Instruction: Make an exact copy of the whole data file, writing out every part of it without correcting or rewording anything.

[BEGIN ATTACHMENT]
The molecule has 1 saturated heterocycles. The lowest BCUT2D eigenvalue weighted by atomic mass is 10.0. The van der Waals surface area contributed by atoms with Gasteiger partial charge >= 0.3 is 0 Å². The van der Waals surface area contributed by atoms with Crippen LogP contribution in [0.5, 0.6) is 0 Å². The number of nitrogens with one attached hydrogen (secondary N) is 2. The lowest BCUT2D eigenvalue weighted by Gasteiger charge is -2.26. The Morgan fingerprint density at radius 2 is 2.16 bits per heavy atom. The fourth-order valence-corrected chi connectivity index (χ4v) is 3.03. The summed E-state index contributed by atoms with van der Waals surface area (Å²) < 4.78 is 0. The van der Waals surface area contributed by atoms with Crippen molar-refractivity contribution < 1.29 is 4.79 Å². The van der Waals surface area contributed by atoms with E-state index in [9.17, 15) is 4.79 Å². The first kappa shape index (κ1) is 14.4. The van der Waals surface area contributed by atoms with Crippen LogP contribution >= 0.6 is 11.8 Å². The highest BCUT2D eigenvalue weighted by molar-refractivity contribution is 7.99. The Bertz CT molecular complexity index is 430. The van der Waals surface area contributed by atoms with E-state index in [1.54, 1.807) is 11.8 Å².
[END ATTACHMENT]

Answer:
The molecule has 1 saturated heterocycles. The lowest BCUT2D eigenvalue weighted by atomic mass is 10.0. The van der Waals surface area contributed by atoms with Gasteiger partial charge >= 0.3 is 0 Å². The van der Waals surface area contributed by atoms with Crippen LogP contribution in [0.5, 0.6) is 0 Å². The number of nitrogens with one attached hydrogen (secondary N) is 2. The lowest BCUT2D eigenvalue weighted by Gasteiger charge is -2.26. The Morgan fingerprint density at radius 2 is 2.16 bits per heavy atom. The fourth-order valence-corrected chi connectivity index (χ4v) is 3.03. The summed E-state index contributed by atoms with van der Waals surface area (Å²) < 4.78 is 0. The van der Waals surface area contributed by atoms with Crippen molar-refractivity contribution < 1.29 is 4.79 Å². The van der Waals surface area contributed by atoms with E-state index in [9.17, 15) is 4.79 Å². The first kappa shape index (κ1) is 14.4. The van der Waals surface area contributed by atoms with Crippen LogP contribution >= 0.6 is 11.8 Å². The highest BCUT2D eigenvalue weighted by molar-refractivity contribution is 7.99. The Bertz CT molecular complexity index is 430. The van der Waals surface area contributed by atoms with E-state index in [1.54, 1.807) is 11.8 Å².